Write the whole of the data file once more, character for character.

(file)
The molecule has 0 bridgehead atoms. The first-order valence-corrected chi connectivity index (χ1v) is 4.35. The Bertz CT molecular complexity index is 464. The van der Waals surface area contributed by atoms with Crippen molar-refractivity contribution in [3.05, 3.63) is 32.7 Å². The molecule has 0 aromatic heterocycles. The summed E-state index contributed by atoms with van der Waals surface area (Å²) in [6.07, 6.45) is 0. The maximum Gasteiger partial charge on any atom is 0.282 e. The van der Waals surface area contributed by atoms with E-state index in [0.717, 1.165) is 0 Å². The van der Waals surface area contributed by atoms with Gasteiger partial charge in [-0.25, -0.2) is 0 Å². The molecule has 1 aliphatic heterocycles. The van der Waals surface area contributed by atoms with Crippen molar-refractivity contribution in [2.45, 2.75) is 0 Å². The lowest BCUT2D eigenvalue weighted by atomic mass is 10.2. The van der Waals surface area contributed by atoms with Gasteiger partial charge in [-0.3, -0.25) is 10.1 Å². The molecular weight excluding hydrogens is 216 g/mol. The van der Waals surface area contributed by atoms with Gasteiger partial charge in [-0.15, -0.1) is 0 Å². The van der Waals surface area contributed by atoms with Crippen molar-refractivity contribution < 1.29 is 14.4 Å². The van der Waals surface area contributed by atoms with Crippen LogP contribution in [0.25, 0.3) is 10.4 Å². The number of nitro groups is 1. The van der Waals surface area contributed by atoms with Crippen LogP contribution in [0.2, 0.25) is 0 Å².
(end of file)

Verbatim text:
The molecule has 0 bridgehead atoms. The first-order valence-corrected chi connectivity index (χ1v) is 4.35. The Bertz CT molecular complexity index is 464. The van der Waals surface area contributed by atoms with Crippen molar-refractivity contribution in [3.05, 3.63) is 32.7 Å². The molecule has 0 aromatic heterocycles. The summed E-state index contributed by atoms with van der Waals surface area (Å²) in [6.07, 6.45) is 0. The maximum Gasteiger partial charge on any atom is 0.282 e. The van der Waals surface area contributed by atoms with E-state index in [0.717, 1.165) is 0 Å². The van der Waals surface area contributed by atoms with Gasteiger partial charge in [-0.25, -0.2) is 0 Å². The molecule has 1 aliphatic heterocycles. The van der Waals surface area contributed by atoms with Crippen molar-refractivity contribution in [2.45, 2.75) is 0 Å². The lowest BCUT2D eigenvalue weighted by atomic mass is 10.2. The van der Waals surface area contributed by atoms with Gasteiger partial charge in [-0.3, -0.25) is 10.1 Å². The molecular weight excluding hydrogens is 216 g/mol. The van der Waals surface area contributed by atoms with Gasteiger partial charge in [-0.15, -0.1) is 0 Å². The van der Waals surface area contributed by atoms with Crippen molar-refractivity contribution < 1.29 is 14.4 Å². The van der Waals surface area contributed by atoms with Crippen LogP contribution in [0.25, 0.3) is 10.4 Å². The number of nitro groups is 1. The van der Waals surface area contributed by atoms with Crippen LogP contribution in [0.2, 0.25) is 0 Å².